All of which is a way of saying that I'm out of sorts at the moment, having failed to get elected to the Lib Dem federal policy committee for the second time in two years. But, hey, my electorate have spoken...
Of course there are compensations. I won't have to crawl up to London and back again at dead of night. I won't have to sit through interminable debates about the Health and Social Care Act, or constitutional reform as understood around 1956. But I'm sorry, nonetheless.
I imagine that not nearly enough people want a member of the policy committee who is really pretty loyal to the current leadership. I'm not on anyone's lists - both the Orange Book people and the Social Liberal Forum furrow their brows when I speak. Perhaps I should be pleased to have won as many votes as I did (thank you, everyone!).
But one thing does worry me. I stood on a promise to take the party's economic policy by the scruff of its neck and to make it work for people. I might not have succeeded in this, but I was determined to try - because it worries me that even self-described radical Liberals seem to have almost no interest in economics at all.
The result is that Lib Dems tend to get rolled over when it comes to economics. This is not a critique of austerity, but it is a criticism of our failure to think creatively about what else might be possible.
And when you don't think radically about economics - when you can't see the point, I'll tell you what happens. You become deeply conservative on the subject.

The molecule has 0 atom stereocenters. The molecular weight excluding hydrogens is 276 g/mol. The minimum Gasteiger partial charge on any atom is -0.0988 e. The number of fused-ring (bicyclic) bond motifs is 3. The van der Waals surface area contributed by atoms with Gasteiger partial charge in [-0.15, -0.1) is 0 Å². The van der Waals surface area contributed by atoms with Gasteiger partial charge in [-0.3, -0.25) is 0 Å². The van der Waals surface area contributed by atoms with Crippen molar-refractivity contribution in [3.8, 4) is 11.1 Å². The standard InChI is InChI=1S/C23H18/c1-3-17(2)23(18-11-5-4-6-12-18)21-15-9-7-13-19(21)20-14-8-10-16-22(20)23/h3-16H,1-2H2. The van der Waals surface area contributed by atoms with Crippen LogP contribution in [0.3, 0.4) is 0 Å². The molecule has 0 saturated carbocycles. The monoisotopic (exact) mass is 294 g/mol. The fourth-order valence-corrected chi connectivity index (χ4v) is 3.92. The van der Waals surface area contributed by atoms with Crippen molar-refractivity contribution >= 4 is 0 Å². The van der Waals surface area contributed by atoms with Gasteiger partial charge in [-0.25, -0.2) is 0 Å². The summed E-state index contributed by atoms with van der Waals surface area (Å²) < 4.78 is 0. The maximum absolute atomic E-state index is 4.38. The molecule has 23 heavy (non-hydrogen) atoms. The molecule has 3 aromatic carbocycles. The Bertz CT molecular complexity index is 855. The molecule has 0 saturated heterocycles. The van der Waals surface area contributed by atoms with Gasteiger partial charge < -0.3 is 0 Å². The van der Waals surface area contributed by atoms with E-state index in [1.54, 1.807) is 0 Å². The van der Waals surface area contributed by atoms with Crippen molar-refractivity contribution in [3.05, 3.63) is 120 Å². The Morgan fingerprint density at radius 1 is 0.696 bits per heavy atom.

So, an obscure debate took place in the Commons last Thursday, about the way money is created. It was the first time Parliament has debated this very important issue for well over a century, and there was a great deal to be said about the underlying causes of the 2008 crash.
You don't have to agree the entirely line by Positive Money, the campaign group around these issues, or to have agreed with everyone who spoke - and many of them disagreed with each other - to find these issues pretty important for the future design of our money system. Both Adair Turner and Martin Wolf have been talking about this issue in the last few months.
I'm not even sure what I think myself - but it is a healthy departure to have MPs discussing the possibility of varying how much publicly-created, interest-free money there is in circulation (a good deal less now than when I was born).
But here's the point. The debate was sponsored by MPs from four parties but no Lib Dems. As many as 30 MPs took part, including a very distinguished former cabinet minister, and - you guessed it - no Lib Dems.
I think we urgently need to take what Keynes said to heart (as a good Liberal):
“Practical men who believe themselves to be quite exempt from any intellectual influence, are usually the slaves of some defunct economist."
That's what happens when you stop thinking about it. The defunct economist in all of us, the default common sense of a few generations back, comes to the fore.
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